Expanding blockchain analysis and investigation cross chains

First, it is essential to understand the concept of gateways: to buy any cryptocurrency, you have to bridge FIAT to the cryptocurrency of choice, typically through an exchange – a gateway between FIAT and a cryptocurrency. To trade one cryptocurrency for another cryptocurrency, in a similar fashion you have to go through a gateway.

These gateways are the piece of the puzzle that makes it possible to widen the transparency from one to many blockchains – and trace funds cross chain.


The above illustration is a random graph. Here, it represents one blockchain: bigger nodes are wallets, and smaller nodes are payments.

Now we have two blockchains (one could be XRP and the other Bitcoin). If we can identify Bitcoin/XRP gateway wallets in both graphs, we can connect the graphs on these nodes.



Moreover, if all payment nodes have information about the estimated FIAT value at the time of the transaction, we have a common denominator, useful for finding distribution patterns, even without transparency of the gateway’s private ledgers.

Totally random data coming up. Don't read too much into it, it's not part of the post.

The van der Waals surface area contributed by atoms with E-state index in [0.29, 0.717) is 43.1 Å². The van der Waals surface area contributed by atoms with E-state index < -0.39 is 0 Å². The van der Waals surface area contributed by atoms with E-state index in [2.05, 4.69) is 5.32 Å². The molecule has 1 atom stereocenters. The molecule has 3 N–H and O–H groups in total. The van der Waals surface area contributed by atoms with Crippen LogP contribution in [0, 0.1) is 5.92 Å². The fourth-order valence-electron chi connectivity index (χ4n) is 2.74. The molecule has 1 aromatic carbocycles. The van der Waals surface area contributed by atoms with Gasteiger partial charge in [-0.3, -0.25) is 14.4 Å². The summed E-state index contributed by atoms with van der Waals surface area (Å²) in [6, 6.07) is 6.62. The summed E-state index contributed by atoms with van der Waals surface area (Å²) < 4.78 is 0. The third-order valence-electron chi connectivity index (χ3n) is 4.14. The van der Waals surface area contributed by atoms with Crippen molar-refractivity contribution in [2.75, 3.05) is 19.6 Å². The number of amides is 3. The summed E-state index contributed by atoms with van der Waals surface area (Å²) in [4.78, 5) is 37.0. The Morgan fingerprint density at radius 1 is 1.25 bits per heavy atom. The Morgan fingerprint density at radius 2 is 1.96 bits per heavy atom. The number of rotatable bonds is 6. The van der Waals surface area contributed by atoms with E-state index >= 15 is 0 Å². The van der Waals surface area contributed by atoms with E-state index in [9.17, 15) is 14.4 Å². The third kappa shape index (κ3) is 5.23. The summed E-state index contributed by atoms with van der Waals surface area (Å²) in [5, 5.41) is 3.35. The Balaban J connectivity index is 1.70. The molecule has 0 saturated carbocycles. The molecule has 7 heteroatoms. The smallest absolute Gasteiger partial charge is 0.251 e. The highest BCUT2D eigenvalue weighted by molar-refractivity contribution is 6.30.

Even though this transparency may seem scary, it is one of the great benefits of the public blockchains: for counterfeiting money laundering and fraud, thefts and more.

If gateways are required to make their wallet addresses available to authorities, e.g. as a part of AML requirements, joining the blockchains would be even easier – maybe even providing insight in non-personal identifiable information of deposits and withdrawals?

This theoretic approach can be extended to almost all blockchains, with exception to the privacy-focused blockchains: this is the exact traceability they are created to circumvent. While this is great for personal privacy concerns, is it also positive for society?


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